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Shlomo Hamelech says in Koheles Chapter 7 pasuk 16 "Do not be overly righteous...why be left desolate?" -(artscroll translation) Does anyone know the meaning of this? Are we not supposed to be as much of a Tzadik as we can? When is there a need for limitation on this?

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The commentaries there give various explanations. Rashi explains (there) that it refers to an excess of a normally positive trait, as by Shaul who displayed excessive compassion on those for whom compassion was inappropriate.

Lekah Tov explains that this refers to recklessly giving away all one's money to charity.

Based on Sotah (21b), Sefer Hassidim (ed. Margolis chance. 126) and Rabbenu Yonah in Sefer HaYirah (s.v. pagata nokhrim) suggest (somewhat similarly to Rashi) that it refers to a sinful excess of an otherwise positive behaviour, such as a man who "piously" refrains from saving a drowning woman, so that he does not see her indecently.

Similarly he applies this to misplaced compassion (ch. 465), such as feeding a shapeshifting malignant demon lady. More generally he explains that any time that an otherwise positive act would negatively impact others, one must avoid it, per the verse.

Ibn Ezra (there) explains that it refers to someone who engages in excessive asceticism.

This is also stated by Rambam in Hilkhot De'ot (3:1) and Orehot Tsaddikim (Shaar Hagaavah).

This is also stated by the Malmad HaTalmiddim (Parashat Kedoshim s.v. v'all derekh).

This is also stated by the Mesilat Yesharim (chap.. 13).

The Hovot HaLevavot (Shaar Heshbon HaNefesh 3) similarly explains that it refers to someone overly ascetic who does not care for his bodily needs.

In a similar vein, Metsudat David (there) suggests it refers to avoiding permissible things, even for the purpose of creating boundaries to help you avoid that which is actually forbidden.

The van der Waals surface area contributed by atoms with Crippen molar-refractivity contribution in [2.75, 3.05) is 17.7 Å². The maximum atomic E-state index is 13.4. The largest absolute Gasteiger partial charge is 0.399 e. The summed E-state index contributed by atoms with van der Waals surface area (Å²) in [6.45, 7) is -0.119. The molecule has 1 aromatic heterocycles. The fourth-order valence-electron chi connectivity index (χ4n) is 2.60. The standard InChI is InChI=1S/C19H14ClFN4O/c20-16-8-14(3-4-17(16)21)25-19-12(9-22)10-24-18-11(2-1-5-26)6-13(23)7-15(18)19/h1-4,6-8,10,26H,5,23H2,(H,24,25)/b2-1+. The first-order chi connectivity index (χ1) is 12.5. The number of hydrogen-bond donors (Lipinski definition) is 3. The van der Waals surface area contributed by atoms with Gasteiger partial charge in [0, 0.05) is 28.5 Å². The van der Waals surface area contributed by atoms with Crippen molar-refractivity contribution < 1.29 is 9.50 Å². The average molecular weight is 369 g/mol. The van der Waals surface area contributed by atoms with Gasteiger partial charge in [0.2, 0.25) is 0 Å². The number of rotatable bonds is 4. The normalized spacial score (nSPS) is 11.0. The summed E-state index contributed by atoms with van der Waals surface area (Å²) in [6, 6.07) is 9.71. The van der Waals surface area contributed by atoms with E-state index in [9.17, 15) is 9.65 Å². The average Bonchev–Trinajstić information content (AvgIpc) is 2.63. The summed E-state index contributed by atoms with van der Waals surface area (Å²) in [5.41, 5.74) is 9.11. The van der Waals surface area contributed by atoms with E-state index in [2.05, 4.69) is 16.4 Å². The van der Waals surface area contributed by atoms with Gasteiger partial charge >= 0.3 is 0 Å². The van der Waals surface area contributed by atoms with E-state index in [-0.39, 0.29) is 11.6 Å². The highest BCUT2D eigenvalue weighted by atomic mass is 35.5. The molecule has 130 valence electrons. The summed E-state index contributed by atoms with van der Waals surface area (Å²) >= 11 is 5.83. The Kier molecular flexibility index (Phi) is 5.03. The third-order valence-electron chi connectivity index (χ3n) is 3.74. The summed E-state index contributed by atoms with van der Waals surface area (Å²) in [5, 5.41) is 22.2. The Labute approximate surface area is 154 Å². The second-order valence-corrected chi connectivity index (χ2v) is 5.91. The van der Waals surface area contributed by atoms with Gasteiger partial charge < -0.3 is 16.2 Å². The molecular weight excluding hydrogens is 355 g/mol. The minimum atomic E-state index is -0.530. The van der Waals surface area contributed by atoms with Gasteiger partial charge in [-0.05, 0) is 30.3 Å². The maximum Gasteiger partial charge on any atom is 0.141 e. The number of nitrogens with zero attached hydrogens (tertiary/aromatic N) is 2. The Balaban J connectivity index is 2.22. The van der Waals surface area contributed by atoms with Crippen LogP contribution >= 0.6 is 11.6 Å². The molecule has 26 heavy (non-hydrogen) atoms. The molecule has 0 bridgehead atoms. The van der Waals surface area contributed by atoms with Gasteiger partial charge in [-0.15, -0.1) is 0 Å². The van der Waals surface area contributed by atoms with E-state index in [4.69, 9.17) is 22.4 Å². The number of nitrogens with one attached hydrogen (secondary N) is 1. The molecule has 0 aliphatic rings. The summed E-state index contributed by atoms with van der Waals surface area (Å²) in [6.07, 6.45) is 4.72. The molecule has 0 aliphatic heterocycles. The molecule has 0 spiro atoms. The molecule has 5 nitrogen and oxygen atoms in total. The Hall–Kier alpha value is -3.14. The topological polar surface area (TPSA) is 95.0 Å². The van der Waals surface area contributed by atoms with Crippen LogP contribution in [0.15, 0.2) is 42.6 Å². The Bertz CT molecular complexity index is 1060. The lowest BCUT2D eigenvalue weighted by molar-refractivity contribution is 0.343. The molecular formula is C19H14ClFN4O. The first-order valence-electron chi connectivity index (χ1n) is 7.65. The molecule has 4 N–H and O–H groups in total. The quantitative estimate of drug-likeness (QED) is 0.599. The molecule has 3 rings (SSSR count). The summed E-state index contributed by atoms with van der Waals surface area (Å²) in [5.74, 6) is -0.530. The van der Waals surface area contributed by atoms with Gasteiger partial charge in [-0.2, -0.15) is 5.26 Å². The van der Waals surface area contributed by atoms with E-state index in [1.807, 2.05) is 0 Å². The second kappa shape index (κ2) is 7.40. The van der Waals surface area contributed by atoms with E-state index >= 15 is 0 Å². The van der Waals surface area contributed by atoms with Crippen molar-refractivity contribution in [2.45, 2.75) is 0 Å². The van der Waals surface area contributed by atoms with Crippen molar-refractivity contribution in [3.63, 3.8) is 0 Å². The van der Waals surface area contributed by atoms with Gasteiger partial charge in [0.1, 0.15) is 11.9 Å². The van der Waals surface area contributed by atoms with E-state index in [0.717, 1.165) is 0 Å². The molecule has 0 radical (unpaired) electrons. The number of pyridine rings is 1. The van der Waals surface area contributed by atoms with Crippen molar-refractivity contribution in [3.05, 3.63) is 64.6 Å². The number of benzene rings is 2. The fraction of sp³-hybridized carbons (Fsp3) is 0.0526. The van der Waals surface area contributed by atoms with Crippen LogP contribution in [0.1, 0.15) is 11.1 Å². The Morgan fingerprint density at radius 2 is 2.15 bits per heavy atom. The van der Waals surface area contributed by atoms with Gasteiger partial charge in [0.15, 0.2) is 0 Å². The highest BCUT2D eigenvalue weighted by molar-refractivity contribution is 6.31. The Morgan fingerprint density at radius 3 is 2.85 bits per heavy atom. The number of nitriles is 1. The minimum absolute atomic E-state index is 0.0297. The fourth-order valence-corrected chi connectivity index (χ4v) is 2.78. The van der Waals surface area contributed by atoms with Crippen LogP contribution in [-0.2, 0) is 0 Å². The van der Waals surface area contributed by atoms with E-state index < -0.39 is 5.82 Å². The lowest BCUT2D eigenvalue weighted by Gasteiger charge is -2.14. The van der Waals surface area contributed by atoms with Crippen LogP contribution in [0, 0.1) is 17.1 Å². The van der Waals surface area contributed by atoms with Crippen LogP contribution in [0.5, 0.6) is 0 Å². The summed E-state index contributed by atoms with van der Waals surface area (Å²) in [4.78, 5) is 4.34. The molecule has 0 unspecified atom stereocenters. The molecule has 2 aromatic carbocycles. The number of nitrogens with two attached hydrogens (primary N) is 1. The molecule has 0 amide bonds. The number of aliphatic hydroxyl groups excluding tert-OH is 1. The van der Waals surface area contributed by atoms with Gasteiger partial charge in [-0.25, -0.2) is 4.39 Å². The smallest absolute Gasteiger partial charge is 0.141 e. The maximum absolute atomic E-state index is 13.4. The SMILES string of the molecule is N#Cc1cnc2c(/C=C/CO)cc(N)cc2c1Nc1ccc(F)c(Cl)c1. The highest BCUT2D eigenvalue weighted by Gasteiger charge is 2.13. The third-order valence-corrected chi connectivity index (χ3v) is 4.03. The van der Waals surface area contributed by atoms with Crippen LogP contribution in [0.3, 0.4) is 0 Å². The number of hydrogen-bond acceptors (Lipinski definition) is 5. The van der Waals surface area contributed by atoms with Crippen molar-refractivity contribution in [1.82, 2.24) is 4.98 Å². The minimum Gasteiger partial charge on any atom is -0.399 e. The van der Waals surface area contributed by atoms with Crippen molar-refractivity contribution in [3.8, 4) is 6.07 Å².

Rabbenu Yehoshua Ibn Shuib (Ki Tetse) says it included excessive asceticism, as in the explanation of the Hovot HaLevavot, or reckless charity, as in Lekah Tov's explanation, and further equates it to hassid shoteh the term used in the passage in Sotah referenced by Rabbenu Yonah and the Sefer Hassidim.

Rabbenu Bahya, however, gives a very different explanation in Kad Hakemah (Evel 2); that one should be humble and not perceive himself as too great.

Alternatively, Rabbi Yosef Gikatilla explains in Sefer HaMashlim (20) that this means that a person should not insinuate that he is a tsaddik, but rather should act humbly, as though he is just a normal guy.

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    what is a shapeshifting malignant demon lady?? – Forward Strides Aug 7 '17 at 17:27
  • You are very welcome!! Good question. Sefer hassidim gets pretty weird. I will q hopefully post the textat a later date, when I can. – mevaqesh Aug 7 '17 at 18:00
  • @ForwardStrides אשה אחת היתה חשודה שהיתה שטריאה והתה מזקת ונדמה ליהודי כחתול והכה אותה היהודי ולמחר בקשה מאתו שיתן לה מפתו וממלח שלו ורצה לתת לה א"ל זקן אחד אל תהי צדיק הרבה (קהלת ז' ט"ז) במקום שחב לאחרים אין אדם יכול להראות חסידות שאם תחיה תזיק לבני אדם וכיון שהקב"ה המציאה לך זה דוגמת עמלק לשאול והענישו על מה שהחייהו. – mevaqesh Aug 8 '17 at 16:43
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One possible answer is, if someone thinks davening a long shmoneh esray while keeping his family waitng for supper.. or learning when really spending time with them is what the time calls for is inconsiderate & has harmful repercussions ...in other words, don't be overly righteous at the expense of someone else. If anyone has any other suggestions or mareh mekomos please share..

  • I agree with your general statement, mainly because I have personally seen some of the arguments and family fighting that has occurred because of fathers escaping to shiurim while the kids need help with homework and similar items. However, as you stated, "If anyone has any other suggestions or mareh mekomos please share". In this forum, the person that posts an answer has the responsibility of providing the source to support his comments. So, when possible, please back up your statements. – DanF Aug 7 '17 at 17:30
  • I think Rav Soloveichik was against the concept of people davening Ma'ariv at the chattan's tisch. Although, there were several reasons for his ruling, mainly because it delays the chuppa unnecessarily and cause financial stress to the host (if they pay hourly), I think he cited this verse, as well. – DanF Aug 7 '17 at 17:33

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